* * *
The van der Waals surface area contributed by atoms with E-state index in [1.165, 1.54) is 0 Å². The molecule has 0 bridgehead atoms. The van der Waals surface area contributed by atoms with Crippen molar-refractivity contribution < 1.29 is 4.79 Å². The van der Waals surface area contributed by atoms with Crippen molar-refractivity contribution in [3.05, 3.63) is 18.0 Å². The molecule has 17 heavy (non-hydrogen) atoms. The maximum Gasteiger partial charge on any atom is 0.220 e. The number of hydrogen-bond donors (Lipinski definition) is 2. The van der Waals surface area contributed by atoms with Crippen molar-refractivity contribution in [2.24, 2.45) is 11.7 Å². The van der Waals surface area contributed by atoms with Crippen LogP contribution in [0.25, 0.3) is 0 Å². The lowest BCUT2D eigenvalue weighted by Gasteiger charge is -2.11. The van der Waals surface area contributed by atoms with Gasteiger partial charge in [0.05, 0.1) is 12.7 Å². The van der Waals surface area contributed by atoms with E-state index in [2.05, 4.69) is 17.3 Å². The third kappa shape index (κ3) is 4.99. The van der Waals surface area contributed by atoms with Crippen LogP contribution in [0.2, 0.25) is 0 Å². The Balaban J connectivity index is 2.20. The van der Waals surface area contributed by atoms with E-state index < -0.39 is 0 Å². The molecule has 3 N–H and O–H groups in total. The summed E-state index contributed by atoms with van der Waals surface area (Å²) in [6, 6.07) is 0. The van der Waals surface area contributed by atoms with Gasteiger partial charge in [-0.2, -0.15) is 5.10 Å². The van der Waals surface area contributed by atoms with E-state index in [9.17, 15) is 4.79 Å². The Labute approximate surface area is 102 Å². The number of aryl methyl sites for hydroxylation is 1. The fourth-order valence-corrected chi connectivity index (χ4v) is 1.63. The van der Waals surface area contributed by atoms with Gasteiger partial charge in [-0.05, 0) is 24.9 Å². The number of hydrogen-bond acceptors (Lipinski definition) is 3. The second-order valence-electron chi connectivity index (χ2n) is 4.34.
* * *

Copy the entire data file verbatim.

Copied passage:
The van der Waals surface area contributed by atoms with E-state index in [1.165, 1.54) is 0 Å². The molecule has 0 bridgehead atoms. The van der Waals surface area contributed by atoms with Crippen molar-refractivity contribution < 1.29 is 4.79 Å². The van der Waals surface area contributed by atoms with Crippen molar-refractivity contribution in [3.05, 3.63) is 18.0 Å². The molecule has 17 heavy (non-hydrogen) atoms. The maximum Gasteiger partial charge on any atom is 0.220 e. The number of hydrogen-bond donors (Lipinski definition) is 2. The van der Waals surface area contributed by atoms with Crippen molar-refractivity contribution in [2.24, 2.45) is 11.7 Å². The van der Waals surface area contributed by atoms with Crippen LogP contribution in [0.25, 0.3) is 0 Å². The lowest BCUT2D eigenvalue weighted by Gasteiger charge is -2.11. The van der Waals surface area contributed by atoms with Gasteiger partial charge in [0.05, 0.1) is 12.7 Å². The van der Waals surface area contributed by atoms with E-state index in [2.05, 4.69) is 17.3 Å². The third kappa shape index (κ3) is 4.99. The van der Waals surface area contributed by atoms with Crippen LogP contribution in [0.2, 0.25) is 0 Å². The Balaban J connectivity index is 2.20. The van der Waals surface area contributed by atoms with E-state index < -0.39 is 0 Å². The molecule has 3 N–H and O–H groups in total. The summed E-state index contributed by atoms with van der Waals surface area (Å²) in [6, 6.07) is 0. The van der Waals surface area contributed by atoms with Gasteiger partial charge in [-0.2, -0.15) is 5.10 Å². The van der Waals surface area contributed by atoms with E-state index in [9.17, 15) is 4.79 Å². The Labute approximate surface area is 102 Å². The number of aryl methyl sites for hydroxylation is 1. The fourth-order valence-corrected chi connectivity index (χ4v) is 1.63. The van der Waals surface area contributed by atoms with Gasteiger partial charge in [-0.05, 0) is 24.9 Å². The number of hydrogen-bond acceptors (Lipinski definition) is 3. The second-order valence-electron chi connectivity index (χ2n) is 4.34.